# Average part of a line inside a square

Let $$P$$ be a point inside a square with side length $$1$$. Let $$Q$$ be a point such that $$\|PQ\|=1$$. Find the average length of $$PQ$$ contained in the square.

I have recently been interested in problems like this: Average Distance Between Two Points in a Circular Disk and Average Distance Between Two Randomly Chosen Points in Unit Square. This led me to think up a somewhat similar problem.

However, I am not really sure how to go about solving it. I have been looking at Average distance Between Random Points on a Line Segment but my only idea is that there may be a double summation or integral to cover all the angles the line could be at in relation to the origin. I don't know if that made any sense.

• I suggest: pick a particular $P$ (like the center of the square, or one of the corners) and work it out carefully. The dependence on $P$ isn't clear (at least to me).
– lulu
Commented Nov 6, 2023 at 22:06
• @lulu With $P$ in center the average length is obviously greater than $0.5$, and with $P$ in a corner the average length is clearly $0.25$ Commented Nov 7, 2023 at 0:57
• @DanielMathias the calculation at the center isn't difficult either, but doesn't clarify the general dependence. Of course there's no reason for that to be very clean
– lulu
Commented Nov 7, 2023 at 1:19
• For what it worth, simulation gives a result of $\approx 0.4732$ Commented Nov 7, 2023 at 2:38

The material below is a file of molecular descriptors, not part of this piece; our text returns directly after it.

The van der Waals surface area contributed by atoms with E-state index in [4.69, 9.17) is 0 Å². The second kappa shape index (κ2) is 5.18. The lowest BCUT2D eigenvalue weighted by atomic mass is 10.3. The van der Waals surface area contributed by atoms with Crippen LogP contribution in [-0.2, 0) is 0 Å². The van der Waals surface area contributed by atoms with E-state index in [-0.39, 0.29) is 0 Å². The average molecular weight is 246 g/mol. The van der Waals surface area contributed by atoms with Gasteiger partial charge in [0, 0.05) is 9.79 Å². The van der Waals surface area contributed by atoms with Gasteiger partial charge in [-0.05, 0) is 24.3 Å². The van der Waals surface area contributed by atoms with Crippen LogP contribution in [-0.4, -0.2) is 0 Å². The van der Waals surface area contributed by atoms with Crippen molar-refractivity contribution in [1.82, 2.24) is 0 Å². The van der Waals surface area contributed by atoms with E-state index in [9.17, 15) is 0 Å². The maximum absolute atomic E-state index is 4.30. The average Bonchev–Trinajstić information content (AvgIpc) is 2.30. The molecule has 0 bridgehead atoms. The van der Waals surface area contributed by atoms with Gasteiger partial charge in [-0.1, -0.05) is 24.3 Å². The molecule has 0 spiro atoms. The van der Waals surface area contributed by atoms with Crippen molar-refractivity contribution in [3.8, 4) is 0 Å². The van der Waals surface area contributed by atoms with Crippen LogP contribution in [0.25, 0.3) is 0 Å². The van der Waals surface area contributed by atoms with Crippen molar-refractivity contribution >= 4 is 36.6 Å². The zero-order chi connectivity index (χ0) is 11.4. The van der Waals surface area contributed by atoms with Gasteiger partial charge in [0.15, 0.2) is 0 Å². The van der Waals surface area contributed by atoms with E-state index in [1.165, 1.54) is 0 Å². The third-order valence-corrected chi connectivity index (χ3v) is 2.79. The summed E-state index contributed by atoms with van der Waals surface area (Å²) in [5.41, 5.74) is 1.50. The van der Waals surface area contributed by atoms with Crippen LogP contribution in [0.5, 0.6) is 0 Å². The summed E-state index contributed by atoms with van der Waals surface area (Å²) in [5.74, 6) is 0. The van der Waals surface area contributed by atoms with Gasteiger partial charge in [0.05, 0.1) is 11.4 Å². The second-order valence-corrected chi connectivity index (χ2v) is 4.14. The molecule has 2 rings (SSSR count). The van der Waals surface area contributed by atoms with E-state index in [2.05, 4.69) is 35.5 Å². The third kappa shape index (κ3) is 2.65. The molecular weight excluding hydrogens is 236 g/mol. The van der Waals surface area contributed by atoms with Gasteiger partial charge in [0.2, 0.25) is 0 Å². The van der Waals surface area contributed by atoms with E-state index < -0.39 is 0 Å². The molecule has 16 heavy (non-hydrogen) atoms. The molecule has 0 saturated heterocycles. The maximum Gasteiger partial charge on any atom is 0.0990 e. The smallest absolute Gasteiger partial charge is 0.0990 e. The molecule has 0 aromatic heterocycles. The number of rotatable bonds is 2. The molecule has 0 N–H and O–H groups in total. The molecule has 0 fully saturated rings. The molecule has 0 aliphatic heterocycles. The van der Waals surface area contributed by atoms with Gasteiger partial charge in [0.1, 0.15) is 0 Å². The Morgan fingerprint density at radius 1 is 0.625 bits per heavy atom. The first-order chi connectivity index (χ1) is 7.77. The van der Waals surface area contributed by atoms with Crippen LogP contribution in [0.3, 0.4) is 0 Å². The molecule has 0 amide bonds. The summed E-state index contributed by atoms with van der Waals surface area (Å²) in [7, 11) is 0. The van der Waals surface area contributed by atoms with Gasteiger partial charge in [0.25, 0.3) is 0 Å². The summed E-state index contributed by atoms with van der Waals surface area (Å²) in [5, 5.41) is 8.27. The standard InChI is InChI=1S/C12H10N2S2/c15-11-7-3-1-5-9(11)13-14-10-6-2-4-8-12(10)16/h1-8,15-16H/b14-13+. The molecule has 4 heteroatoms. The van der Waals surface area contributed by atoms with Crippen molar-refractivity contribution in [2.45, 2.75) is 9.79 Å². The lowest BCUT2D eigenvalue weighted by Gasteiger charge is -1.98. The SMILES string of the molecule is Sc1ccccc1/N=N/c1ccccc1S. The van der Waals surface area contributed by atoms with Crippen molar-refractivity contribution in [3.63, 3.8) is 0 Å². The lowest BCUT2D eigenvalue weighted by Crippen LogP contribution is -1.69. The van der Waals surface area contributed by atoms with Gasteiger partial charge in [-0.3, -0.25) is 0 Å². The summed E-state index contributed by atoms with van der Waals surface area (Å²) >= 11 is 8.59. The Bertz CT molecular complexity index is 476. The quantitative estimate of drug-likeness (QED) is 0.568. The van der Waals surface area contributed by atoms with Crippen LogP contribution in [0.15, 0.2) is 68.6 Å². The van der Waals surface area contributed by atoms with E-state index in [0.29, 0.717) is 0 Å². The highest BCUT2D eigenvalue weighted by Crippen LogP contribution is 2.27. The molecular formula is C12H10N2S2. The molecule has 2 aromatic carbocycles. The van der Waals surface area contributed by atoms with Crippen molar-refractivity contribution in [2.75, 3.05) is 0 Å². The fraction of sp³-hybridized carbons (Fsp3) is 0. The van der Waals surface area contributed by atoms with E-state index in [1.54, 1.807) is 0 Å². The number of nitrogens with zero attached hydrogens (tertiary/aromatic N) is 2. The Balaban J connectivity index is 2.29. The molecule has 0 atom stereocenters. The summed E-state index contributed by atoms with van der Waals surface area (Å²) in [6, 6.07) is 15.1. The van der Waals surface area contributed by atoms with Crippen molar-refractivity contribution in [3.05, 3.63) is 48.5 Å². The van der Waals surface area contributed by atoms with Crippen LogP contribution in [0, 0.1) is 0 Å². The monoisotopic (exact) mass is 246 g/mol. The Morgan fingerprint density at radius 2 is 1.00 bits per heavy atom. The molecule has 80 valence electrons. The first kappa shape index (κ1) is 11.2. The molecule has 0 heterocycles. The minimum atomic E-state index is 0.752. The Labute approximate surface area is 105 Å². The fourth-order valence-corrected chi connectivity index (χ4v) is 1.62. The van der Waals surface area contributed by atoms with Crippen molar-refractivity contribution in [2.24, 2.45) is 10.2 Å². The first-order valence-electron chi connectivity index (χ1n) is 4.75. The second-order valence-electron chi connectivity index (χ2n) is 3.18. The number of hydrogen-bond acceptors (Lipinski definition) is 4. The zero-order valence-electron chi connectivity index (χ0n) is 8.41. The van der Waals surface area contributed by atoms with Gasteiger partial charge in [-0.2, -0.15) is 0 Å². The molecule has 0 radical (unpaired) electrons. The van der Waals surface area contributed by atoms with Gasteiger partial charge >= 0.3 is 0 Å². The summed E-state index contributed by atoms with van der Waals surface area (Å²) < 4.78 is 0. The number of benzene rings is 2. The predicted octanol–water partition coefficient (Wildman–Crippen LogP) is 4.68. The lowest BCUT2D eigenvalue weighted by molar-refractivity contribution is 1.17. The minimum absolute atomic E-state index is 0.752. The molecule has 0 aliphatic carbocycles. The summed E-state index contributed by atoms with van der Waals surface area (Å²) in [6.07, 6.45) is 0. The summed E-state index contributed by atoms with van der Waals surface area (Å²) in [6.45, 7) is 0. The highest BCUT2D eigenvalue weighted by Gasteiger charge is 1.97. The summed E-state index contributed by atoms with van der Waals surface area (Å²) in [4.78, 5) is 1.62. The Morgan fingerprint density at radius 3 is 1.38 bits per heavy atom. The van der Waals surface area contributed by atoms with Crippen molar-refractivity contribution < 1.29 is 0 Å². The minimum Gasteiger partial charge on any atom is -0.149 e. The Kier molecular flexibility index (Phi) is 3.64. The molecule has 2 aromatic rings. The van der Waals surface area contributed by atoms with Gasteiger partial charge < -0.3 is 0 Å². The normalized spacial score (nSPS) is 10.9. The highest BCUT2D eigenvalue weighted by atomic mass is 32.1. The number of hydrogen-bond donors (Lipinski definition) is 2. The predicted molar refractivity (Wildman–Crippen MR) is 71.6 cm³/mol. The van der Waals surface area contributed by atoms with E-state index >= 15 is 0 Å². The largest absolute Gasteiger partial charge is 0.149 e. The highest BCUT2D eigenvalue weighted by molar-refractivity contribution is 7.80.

This problem deals with the boundary of the intersection of the disk $$D(P,1)$$ with center $$P$$ and radius 1 and the (filled) square $$C$$.

Let us give a complete treatment of the particular case where $$P$$ is at the center of the square ; in this case this frontier is the square itself with the following polar equation (see this answer) :

$$r = \frac{1/2}{|\cos(\theta-\pi/4)|}$$

(the square being with vertices $$(\pm s;0), \ (0; \pm s)$$ (where $$s:=\tfrac{\sqrt{2}}{2}$$) as can be seen on the graphics below :

The mean length is therefore obtained as :

$$\overline{L}= \frac{1}{2 \pi}\int_0^{2 \pi} \frac{1/2 \ d \theta}{|\cos(\theta-\pi/4)|}$$

Taking into account different symmetries, it suffices to work in the first part of the first quadrant and multiply the result by $$8$$ ; this allows in particular to drop the absolute value signs :

$$\overline{L}= \frac{1}{2 \pi} 8 \int_0^{\pi/4} \frac{1/2 \ d \theta}{\cos(\theta-\pi/4)}=\frac{2}{ \pi} \int_0^{\pi/4} \frac{d \theta}{\cos(\theta)}\tag{1}$$

Knowing that a primitive function of $$\frac{1}{\cos(\theta)}$$ is $$\ln \left(\frac{1+\tan(\theta/2)}{1-\tan(\theta/2)}\right)$$ and that $$\tan \tfrac{\pi}{8}= \sqrt{2}-1$$, a closed-form value can be given to (1).